The Carbon Clock of the Mercator Research Institute on Global Commons and Climate Change (MCC) shows how much CO2 can be released into the atmosphere to limit global warming to a maximum of 1.5°C and 2°C, respectively.

In 2015, with the Paris Climate Agreement, all nations around the world set themselves the goal of limiting global warming to well below 2°C (preferably 1.5°C) compared to pre-industrial levels. An ambitious goal. The Special Report of October 2018 presents new figures: The atmosphere can absorb no more than 420 gigatonnes (Gt) of CO2 if we are to stay below the 1.5°C threshold. However, since around 42 Gt of CO2 is emitted globally every year, this budget is expected to be used up in <9 years. The budget for staying below the 2°C threshold, for its part, of approximately 1170 Gt, will be exhausted in <26 years.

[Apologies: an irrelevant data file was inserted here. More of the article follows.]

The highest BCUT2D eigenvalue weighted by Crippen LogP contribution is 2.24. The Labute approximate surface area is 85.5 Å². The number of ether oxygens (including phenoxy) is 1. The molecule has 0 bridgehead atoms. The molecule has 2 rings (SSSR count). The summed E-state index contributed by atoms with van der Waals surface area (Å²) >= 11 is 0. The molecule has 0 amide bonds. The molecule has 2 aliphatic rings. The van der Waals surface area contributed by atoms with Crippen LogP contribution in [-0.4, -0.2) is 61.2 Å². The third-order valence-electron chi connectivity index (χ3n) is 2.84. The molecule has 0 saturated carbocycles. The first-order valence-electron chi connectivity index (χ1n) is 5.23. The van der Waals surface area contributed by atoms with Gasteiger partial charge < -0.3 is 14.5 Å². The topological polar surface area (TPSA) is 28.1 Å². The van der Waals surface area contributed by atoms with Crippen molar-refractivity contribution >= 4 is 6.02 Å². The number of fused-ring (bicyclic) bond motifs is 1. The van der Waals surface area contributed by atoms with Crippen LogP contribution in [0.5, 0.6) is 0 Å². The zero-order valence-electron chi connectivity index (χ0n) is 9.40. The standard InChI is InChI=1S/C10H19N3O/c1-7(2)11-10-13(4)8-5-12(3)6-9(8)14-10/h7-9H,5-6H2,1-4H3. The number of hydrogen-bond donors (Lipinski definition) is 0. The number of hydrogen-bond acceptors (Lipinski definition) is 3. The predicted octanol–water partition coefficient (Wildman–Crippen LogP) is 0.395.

The clock keeps ticking and shows how little time is left for political decision-makers to  take action. Navigating the MCC website gives an interactive understanding of the time frame of action required for a given political goal.